There are various definitions of what big data represents. The 3Vs (velocity, variety and volume) is the best known, but while this describes the nature of the data it has little to say about why you should go to the trouble of processing it.
There is another more practical definition, which is very much tied in with the impending internet of things (IoT): turning operational technology into information technology.
Operational technology (OT) is defined by Gartner as "hardware and software that detects or causes a change through the direct monitoring and/or control of physical devices, processes and events". Examples include sensors, machine-to-machine buses, logging devices - and thermostats, such as the NEST smart device that was recently purchased by Google.
The number of such devices and sensors is increasing exponentially as everything becomes more connected, and increasingly data from OT (and other sources) is being mined in real-time for insight.
"The most prevalent example today is that data from sensors in manufacturing equipment is becoming part of information technology," said Yves de Montcheuil, VP of marketing at data management company Talend.
"Historically, this data was never viewed as 'information' in the sense that IT means it. It was used by the operational engineers running the manufacturing chain to check the equipment was running properly, but it was analysed in a separate world from IT."
Organisations that generate a lot of data from OT are starting to see the benefits of pooling this data and analysing it in a wider context, he said.
"Let's say you're a just-in-time manufacturer. Being able to do capacity planning based not just on historical statistics but based on the instant availability of information about the health of the manufacturing chain is extremely valuable."
Another example in which OT can usefully be turned into IT is the airline industry, where the data used by maintenance engineers is typically not made available to the rest of the business.
"The agents at the gate have no clue what's happening with the aircraft. They know maintenance is going on but they have no other information to give to all those pissed off customers who are screaming 'when is my flight going to leave?'," said de Montcheuil.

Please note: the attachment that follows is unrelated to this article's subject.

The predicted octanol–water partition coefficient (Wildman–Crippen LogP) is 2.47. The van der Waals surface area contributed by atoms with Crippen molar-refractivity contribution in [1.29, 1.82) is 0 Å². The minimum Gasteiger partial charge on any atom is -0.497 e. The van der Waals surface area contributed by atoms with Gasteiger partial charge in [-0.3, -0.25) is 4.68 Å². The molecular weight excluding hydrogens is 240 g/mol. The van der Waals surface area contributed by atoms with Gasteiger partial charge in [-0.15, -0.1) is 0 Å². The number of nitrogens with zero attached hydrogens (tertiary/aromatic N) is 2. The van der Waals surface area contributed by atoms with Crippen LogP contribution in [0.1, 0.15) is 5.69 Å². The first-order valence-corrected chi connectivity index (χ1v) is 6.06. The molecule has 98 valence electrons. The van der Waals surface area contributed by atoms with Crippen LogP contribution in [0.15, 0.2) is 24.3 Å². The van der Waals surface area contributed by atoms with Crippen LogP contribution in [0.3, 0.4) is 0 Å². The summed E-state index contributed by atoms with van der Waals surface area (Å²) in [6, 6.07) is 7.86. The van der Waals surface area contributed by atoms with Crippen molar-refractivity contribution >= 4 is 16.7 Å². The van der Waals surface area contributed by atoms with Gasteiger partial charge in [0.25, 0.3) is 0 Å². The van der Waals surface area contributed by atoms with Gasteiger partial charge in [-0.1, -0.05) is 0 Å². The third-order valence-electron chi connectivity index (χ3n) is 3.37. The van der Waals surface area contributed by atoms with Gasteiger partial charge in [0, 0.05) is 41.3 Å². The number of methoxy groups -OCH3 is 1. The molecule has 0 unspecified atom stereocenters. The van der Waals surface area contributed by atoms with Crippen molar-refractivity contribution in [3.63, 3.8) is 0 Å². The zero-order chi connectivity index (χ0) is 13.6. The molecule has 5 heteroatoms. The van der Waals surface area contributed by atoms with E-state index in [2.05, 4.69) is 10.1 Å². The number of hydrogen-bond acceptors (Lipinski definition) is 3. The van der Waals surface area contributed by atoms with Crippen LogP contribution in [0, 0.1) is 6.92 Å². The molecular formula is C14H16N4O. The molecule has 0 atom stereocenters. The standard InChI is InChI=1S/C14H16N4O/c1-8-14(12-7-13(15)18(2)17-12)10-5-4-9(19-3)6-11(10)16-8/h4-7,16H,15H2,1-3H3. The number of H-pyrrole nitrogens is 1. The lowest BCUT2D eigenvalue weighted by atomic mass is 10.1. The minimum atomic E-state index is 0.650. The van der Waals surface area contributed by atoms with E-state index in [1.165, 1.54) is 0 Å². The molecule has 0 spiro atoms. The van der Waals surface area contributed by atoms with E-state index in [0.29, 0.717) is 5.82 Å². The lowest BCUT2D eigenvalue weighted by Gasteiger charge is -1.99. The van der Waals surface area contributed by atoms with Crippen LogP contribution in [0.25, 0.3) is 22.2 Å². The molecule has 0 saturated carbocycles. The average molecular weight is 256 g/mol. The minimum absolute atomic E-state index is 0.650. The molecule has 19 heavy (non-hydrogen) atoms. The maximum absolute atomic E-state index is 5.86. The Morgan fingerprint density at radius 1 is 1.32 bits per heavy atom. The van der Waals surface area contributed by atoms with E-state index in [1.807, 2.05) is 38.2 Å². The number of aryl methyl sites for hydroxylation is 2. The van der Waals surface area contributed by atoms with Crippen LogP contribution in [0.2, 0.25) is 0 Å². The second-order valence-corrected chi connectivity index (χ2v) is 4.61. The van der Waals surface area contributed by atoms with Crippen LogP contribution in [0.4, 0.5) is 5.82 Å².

But these are early days. While a few organisations have bridged the OT/IT gap, in the majority operational functions and IT are still separate worlds, exchanging figures and reports on a weekly or monthly basis rather than in real-time.
Breaking down the walls between OT and IT is, at heart, an integration problem. It is an issue as old as IT itself, but addressing it with big data technologies represents a significant break with the past, de Montcheuil argues.
"Companies have been doing integration for decades. In the two industries I've mentioned [airlines and manufacturing] they might have been using something like Informatica or IBM Datastage, and in many cases that's been serving them well. But on the big data journey they shouldn't be using the tools and techniques of the past."
The landscape has changed. First there are a lot more OT data sources coming online as the IoT takes hold, and a lot more more public sources as well; second is the rise of open source integration technologies, particularly Hadoop; and third is cloud.
"Big data is going to enable a lot of new bridges between systems," he said.
"With version 2.2 Hadoop is technologically mature enough to deliver actionable intelligence. Cloud is an enabler, it's quick and easy to deploy Hadoop clusters in the cloud, and it's also another source of data. You've got open data from governments, social data - which is more or less public - and private data from Bloomberg, weather stations and the like. These are all new types of data that can be very relevant to big data projects."
Perceptions of what big data technologies can do are also changing. In most organisations early efforts are focused on simply crunching more data for better analytics, whereas later in the journey the possibilities of deploying them to drive organisational change become of interest, feeding insights into day-to-day operations and automating improvements in processes.
As open-source integration platforms like Hadoop become mainstream and computing resources become still cheaper, de Montcheuil believes, expensive proprietary enterprise tools will be left behind.
"They require that you use a proprietary integration engine, or they require you to deploy runtime on every node of the Hadoop cluster. Security is not integrated with Hadoop's security; they have their own monitoring deployment consoles that don't integrate with the Hadoop consoles. You could probably get it to work, but it's ‘kludgey', it will be difficult to manage and extremely expensive."
Ultimately, he said, the flexibility and interoperability required to turn data into insights and insights into automation and organisational change could mean the end of the line for proprietary enterprise platforms.
Computing's Big Data Summit 2014 takes place in London on 27 March. Register today.
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